Saturday, August 03, 2013

Positivity ratio of 2.9 debunked

I often denounce the idea that psychologists can say much useful about the best interest of the child (BIOTCh), and that even the top universities are overrun with quacks. Here is a good example.

Neuroskeptic blog writes:
British psychology student Nick Brown and two co-authors have just published an astonishing demolition of a top-ranked paper in the field of positive psychology: The Complex Dynamics of Wishful Thinking ...

The ‘critical positivity ratio’ is a popular idea. Fredrickson and Losada’s 2005 paper on it has been cited a massive 964 times on Google Scholar, just for starters.

And yet – that paper is complete rubbish. As are Losada’s previous papers on the issue. I criticize a lot of papers mysef, but this one really takes the biscuit. It’s an open and shut case.

As Brown et al write, the idea of a single ‘critical ratio’ that determines success or failure everywhere and for everyone is absurd in itself:
The idea that any aspect of human behavior or experience should be universally and reproducibly constant to five significant digits would, if proven, constitute a unique moment in the history of the social sciences.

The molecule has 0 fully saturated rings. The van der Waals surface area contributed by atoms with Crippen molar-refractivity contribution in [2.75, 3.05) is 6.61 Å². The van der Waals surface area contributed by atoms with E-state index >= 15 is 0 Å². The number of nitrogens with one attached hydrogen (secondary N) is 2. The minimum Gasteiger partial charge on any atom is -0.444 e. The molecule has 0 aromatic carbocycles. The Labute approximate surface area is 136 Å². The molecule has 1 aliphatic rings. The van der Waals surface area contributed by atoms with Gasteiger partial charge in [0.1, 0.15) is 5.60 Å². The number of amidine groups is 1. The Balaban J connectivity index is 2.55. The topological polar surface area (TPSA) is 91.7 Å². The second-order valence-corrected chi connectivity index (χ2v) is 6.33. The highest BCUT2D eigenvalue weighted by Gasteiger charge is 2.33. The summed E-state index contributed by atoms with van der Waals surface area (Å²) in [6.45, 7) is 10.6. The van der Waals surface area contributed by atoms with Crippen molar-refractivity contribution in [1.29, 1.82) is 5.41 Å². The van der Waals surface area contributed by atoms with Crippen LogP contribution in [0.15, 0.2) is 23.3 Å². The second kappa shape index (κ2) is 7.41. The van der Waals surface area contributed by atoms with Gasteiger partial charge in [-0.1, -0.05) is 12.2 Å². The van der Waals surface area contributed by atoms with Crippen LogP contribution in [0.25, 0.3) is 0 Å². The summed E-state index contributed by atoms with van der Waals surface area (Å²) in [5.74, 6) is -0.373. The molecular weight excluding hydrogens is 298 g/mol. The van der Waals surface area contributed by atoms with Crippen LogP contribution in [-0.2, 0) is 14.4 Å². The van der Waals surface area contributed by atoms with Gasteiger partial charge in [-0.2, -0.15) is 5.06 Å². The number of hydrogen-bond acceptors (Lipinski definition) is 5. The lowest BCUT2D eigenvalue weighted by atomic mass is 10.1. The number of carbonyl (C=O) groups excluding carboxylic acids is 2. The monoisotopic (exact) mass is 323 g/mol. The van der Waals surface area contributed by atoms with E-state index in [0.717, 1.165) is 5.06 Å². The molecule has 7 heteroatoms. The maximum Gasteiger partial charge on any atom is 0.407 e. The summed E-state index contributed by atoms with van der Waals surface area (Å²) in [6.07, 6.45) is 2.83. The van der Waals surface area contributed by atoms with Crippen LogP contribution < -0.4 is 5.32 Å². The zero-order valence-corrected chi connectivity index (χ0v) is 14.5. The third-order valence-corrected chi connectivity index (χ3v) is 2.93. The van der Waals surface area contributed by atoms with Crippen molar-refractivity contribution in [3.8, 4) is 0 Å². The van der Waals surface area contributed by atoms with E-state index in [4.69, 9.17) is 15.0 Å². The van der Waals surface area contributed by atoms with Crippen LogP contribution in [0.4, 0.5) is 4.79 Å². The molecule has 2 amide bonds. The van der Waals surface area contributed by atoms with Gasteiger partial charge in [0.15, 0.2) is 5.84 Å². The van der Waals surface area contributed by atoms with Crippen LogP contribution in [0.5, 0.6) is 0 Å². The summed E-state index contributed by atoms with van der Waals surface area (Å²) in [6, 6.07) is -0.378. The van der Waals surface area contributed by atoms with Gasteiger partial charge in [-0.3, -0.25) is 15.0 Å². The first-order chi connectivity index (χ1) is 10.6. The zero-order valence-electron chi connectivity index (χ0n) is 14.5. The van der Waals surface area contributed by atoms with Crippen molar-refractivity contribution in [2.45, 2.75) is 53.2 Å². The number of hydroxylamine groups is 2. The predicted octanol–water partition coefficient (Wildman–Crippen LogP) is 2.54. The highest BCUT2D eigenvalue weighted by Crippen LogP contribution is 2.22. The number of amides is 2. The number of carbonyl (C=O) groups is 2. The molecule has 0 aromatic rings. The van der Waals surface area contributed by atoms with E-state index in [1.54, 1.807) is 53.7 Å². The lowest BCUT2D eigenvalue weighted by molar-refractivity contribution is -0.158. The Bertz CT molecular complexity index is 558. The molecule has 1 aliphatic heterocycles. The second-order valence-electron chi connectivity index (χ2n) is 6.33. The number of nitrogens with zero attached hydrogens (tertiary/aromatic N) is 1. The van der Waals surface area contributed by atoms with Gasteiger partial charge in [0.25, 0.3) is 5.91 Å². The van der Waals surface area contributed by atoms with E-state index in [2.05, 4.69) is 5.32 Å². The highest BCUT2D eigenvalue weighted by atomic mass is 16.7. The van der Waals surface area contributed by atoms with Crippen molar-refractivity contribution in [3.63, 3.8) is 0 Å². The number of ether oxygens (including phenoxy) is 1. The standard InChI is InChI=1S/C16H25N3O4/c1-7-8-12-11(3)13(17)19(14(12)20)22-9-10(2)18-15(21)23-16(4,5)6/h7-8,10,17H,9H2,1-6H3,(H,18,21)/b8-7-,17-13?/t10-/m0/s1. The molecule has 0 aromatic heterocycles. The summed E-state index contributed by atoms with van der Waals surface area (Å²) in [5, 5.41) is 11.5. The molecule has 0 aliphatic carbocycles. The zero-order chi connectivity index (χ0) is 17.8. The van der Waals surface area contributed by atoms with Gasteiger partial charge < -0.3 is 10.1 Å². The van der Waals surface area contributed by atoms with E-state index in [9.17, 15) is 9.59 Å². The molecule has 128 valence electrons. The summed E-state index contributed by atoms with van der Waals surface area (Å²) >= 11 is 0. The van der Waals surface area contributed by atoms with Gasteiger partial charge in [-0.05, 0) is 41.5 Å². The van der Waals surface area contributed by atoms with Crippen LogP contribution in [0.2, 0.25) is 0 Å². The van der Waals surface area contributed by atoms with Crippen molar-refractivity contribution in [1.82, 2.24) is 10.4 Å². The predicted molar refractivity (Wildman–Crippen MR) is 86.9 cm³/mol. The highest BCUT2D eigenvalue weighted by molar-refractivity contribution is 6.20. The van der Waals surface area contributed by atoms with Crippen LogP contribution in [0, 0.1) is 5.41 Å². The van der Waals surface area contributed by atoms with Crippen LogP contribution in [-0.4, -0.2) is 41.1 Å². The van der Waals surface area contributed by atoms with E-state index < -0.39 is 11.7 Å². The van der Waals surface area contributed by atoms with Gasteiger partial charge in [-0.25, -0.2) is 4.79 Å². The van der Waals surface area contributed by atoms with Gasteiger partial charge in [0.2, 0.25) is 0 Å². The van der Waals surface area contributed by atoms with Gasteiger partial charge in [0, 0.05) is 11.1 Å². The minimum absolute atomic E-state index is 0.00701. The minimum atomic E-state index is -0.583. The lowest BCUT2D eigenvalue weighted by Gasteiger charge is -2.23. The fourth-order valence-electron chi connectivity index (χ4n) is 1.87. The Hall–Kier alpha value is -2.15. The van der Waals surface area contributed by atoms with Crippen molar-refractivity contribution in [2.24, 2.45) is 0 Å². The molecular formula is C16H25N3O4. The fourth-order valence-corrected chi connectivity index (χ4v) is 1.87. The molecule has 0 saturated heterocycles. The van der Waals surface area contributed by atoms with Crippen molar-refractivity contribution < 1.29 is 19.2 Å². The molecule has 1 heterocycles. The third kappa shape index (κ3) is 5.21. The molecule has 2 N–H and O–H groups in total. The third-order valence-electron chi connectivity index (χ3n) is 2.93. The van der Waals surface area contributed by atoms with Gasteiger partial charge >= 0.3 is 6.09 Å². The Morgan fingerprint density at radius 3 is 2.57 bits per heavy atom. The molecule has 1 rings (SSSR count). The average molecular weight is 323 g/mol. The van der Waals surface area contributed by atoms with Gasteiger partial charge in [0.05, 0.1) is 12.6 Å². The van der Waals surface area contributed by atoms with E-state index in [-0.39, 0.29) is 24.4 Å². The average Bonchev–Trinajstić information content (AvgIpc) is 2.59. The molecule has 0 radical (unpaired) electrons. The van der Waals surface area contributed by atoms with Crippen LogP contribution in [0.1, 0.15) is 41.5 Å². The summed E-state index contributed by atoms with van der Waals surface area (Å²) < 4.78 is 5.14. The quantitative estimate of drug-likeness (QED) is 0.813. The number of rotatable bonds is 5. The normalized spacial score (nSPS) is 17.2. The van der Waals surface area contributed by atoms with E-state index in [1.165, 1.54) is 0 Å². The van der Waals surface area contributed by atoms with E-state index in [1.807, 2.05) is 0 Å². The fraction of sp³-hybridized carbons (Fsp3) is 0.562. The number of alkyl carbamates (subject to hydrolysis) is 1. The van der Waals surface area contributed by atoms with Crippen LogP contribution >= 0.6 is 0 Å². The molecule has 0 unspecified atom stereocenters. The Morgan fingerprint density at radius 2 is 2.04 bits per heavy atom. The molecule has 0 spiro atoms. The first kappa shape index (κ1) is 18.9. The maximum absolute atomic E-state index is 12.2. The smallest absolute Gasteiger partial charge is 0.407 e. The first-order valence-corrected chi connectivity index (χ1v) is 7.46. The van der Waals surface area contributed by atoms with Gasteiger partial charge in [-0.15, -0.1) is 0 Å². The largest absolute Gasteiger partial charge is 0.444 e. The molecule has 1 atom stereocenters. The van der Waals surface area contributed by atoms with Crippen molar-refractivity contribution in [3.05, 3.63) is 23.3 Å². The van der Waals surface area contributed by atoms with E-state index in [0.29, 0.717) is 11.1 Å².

But even were there a magic ratio, it wouldn’t be 2.9013. The whole analysis in the 2005 paper was based on taking a poorly-described dataset and then making it fit a mathematical model, purely by means of elementary misunderstandings.
I am not aware of this research being used for child custody decisions, but it could be. The parents and kids could be assessed to see if their ratio is above or below 2.9. It could be as valid as the inkblots I had to take.

(In fairness to the paper, it uses 2.9 and not 2.9013.)

Such a procedure might be an improvement over what psychologists like Ken Perlmutter, Faren Akins, and Bret Johnson use. They ignore the published research, and make recommendations directly contrary to established knowledge.

1 comment:

Anonymous said...

On the topic of shrinks, this bit deserves an honorable mention: